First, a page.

SW:  Having a cohesive message and collaboration is critical for today’s economic development efforts. As a regional DMO we have created the destination brand and have the resources and knowledge to market the destination effectively. Collaborating with the economic development agencies and municipalities has multiple benefits; 1) The DMO increases their value and relationships with local government. 2) diversifying the local economy will attract new tax revenues and ease the pressure on tourism funding threats. 3) Increased air service: As new business travellers arrive, airlines will be attracted to adding new routes and frequency, benefiting both the tourism industry and the local economy.  


CNP: Do you think it’s becoming more important for DMOs and EDOs to advocate for their role and their impact to politicians and citizens?  Why do you think that is?

SW:  For Palm Springs, our regional organization; Coachella Valley Economic Partnership (CVEP) has struggled with funding and resources. As our budget continues to grow due to our Tourism Business Improvement District, it became evident we needed to broaden our marketing efforts to not only attract visitors, but to also help diversify our economy. Having clearly defined roles are critical. We are the marketing partner and they are the “closer”. We will help generate the leads, but CVEP and the cities need to be prepared to manage the process and sell the company on our destination. Clearly defined roles, open communication and transparency is important. CVEP understands our goals and our intentions. We want and need CVEP to be successful. If we can add new companies to the region key segments will improve; air and rail service will grow, the work force will expand and new revenues will flow to the municipalities. All three of these areas are important to the region and will help the tourism economy succeed.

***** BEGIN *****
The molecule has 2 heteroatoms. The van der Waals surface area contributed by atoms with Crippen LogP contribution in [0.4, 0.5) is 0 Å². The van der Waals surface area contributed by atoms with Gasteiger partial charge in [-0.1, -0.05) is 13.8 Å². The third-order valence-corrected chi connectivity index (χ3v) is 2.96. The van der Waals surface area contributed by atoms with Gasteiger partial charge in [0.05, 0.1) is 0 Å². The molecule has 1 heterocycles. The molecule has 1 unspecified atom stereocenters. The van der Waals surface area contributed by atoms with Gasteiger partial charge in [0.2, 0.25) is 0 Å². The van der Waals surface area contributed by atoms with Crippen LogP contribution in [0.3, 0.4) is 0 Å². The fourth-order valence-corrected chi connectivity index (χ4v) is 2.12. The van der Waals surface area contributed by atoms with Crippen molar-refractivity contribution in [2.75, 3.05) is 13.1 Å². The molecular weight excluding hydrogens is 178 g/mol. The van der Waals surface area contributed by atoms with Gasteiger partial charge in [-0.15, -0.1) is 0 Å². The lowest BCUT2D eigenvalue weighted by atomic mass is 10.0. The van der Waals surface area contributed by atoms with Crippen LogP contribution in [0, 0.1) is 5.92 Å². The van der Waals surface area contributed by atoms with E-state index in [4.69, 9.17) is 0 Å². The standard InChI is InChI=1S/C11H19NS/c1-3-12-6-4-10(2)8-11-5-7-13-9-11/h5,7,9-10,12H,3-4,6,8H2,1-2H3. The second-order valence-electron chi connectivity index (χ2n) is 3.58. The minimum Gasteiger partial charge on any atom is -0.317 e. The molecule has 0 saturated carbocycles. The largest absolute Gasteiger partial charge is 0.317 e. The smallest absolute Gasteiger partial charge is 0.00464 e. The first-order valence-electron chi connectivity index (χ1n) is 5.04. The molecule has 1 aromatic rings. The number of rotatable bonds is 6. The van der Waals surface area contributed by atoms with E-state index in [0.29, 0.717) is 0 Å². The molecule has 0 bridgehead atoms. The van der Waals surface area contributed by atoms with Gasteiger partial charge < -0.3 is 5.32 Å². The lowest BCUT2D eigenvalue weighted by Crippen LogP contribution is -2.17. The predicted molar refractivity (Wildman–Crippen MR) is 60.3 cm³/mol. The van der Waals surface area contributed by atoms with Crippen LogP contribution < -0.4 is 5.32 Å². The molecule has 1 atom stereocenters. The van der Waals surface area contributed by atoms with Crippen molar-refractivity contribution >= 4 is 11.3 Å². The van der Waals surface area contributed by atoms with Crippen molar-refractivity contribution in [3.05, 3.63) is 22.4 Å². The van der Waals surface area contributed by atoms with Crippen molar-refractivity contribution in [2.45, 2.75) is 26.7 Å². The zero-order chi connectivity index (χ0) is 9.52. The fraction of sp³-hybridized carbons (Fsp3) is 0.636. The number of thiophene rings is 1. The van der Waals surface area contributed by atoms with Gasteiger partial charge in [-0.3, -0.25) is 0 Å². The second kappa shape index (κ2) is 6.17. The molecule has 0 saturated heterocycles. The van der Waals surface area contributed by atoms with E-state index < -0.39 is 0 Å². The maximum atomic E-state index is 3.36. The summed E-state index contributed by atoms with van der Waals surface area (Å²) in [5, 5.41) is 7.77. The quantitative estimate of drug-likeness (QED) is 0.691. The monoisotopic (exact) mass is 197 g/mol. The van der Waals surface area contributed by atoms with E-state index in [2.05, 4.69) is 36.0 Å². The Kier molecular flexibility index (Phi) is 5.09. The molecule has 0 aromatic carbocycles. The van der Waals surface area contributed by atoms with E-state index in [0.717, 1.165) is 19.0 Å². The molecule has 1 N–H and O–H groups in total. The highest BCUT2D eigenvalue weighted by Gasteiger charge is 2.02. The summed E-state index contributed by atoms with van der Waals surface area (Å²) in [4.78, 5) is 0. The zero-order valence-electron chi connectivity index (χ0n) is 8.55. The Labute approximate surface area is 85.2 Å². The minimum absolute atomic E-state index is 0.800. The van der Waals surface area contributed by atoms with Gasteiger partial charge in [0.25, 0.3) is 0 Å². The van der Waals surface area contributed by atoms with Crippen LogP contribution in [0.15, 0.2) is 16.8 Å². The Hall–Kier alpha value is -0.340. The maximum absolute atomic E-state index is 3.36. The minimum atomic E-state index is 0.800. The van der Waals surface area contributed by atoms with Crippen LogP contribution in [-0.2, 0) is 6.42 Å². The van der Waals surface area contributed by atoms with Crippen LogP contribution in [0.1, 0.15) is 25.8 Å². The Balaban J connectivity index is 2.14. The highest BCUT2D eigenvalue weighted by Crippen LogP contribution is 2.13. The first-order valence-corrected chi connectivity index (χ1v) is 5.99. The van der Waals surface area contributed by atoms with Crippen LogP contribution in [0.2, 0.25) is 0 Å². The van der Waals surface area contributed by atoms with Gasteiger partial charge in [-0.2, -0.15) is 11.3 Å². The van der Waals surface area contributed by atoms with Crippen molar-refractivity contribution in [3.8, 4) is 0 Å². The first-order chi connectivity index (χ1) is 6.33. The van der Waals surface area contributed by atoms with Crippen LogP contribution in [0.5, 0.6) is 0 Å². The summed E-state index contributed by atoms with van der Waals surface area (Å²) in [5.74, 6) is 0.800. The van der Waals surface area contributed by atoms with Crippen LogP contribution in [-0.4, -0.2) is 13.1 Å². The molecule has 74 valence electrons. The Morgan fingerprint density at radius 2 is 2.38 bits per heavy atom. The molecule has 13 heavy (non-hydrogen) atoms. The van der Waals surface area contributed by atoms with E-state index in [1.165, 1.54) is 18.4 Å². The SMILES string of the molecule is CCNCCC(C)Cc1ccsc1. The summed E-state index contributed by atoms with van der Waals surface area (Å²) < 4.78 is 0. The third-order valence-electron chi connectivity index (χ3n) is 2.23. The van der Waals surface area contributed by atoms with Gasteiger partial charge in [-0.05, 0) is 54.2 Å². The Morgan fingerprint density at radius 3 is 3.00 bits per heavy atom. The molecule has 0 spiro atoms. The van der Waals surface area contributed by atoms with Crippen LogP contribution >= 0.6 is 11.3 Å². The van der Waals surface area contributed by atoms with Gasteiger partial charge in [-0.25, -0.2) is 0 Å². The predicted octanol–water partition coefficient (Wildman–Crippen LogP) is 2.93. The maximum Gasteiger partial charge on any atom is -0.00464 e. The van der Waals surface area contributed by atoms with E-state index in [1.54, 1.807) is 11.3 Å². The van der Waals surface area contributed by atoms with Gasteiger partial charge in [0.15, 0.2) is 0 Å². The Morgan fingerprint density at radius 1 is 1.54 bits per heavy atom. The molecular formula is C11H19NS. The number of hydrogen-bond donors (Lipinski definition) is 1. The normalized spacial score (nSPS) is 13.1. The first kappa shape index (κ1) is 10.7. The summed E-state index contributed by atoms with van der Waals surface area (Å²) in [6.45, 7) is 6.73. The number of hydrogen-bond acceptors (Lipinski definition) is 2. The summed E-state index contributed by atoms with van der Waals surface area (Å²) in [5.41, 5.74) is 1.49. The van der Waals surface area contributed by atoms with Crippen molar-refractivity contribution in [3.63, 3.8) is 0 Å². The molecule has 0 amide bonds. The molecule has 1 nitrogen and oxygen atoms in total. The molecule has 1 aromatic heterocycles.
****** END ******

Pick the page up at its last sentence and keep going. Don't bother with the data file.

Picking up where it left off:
CNP: Do you think great neighbourhoods are of increasing importance for the place branding strategies of towns and cities?  And what do you think makes a great neighbourhood community?  

SW:  The modern traveller is looking for local, authentic and unique experiences. Having the community involved in tourism is important. A great example for our region is Modernism Week.  The event integrates our neighbourhood homes into their tours and activities. For a short time period a home owner becomes a celebrity. However, it is a balancing act, requiring open dialogue with the community. Not everyone is excited about a double-decker bus traveling through their street. The expansion of VRBO has definitely expanded our tourism economy, but is was not an easy path. Many neighbourhood groups have voiced their displeasure with vacation rentals in Palm Springs. However, the city created a separate department to address noise, traffic, illegal listings and an avenue for the citizen to report feedback. It has been tremendously successful; neighbourhoods and tourism can coexist with transparency and open communication.